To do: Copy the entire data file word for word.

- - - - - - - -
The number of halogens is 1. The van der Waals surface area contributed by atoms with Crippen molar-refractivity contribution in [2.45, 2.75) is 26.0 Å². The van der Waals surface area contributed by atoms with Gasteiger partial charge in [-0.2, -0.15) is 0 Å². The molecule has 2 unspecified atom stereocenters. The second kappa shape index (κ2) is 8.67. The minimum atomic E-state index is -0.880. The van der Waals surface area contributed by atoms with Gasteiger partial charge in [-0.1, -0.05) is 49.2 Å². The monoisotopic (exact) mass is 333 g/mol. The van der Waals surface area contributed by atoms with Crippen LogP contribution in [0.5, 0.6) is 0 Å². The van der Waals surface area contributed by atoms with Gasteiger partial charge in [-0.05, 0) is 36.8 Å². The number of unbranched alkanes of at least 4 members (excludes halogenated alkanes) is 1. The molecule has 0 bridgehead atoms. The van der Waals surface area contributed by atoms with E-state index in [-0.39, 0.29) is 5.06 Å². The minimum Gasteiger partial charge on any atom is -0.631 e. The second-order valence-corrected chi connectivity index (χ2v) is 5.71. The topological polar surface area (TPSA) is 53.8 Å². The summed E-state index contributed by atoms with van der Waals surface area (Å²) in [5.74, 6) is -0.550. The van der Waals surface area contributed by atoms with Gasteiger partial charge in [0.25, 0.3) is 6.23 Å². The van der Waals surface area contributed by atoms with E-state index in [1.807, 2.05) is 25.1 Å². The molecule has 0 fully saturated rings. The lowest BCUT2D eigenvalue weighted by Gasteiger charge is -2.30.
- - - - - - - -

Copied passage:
The number of halogens is 1. The van der Waals surface area contributed by atoms with Crippen molar-refractivity contribution in [2.45, 2.75) is 26.0 Å². The van der Waals surface area contributed by atoms with Gasteiger partial charge in [-0.2, -0.15) is 0 Å². The molecule has 2 unspecified atom stereocenters. The second kappa shape index (κ2) is 8.67. The minimum atomic E-state index is -0.880. The van der Waals surface area contributed by atoms with Gasteiger partial charge in [-0.1, -0.05) is 49.2 Å². The monoisotopic (exact) mass is 333 g/mol. The van der Waals surface area contributed by atoms with Crippen LogP contribution in [0.5, 0.6) is 0 Å². The van der Waals surface area contributed by atoms with Gasteiger partial charge in [-0.05, 0) is 36.8 Å². The number of unbranched alkanes of at least 4 members (excludes halogenated alkanes) is 1. The molecule has 0 bridgehead atoms. The van der Waals surface area contributed by atoms with E-state index in [-0.39, 0.29) is 5.06 Å². The minimum Gasteiger partial charge on any atom is -0.631 e. The second-order valence-corrected chi connectivity index (χ2v) is 5.71. The topological polar surface area (TPSA) is 53.8 Å². The summed E-state index contributed by atoms with van der Waals surface area (Å²) in [5.74, 6) is -0.550. The van der Waals surface area contributed by atoms with Gasteiger partial charge in [0.25, 0.3) is 6.23 Å². The van der Waals surface area contributed by atoms with E-state index in [1.807, 2.05) is 25.1 Å². The molecule has 0 fully saturated rings. The lowest BCUT2D eigenvalue weighted by Gasteiger charge is -2.30.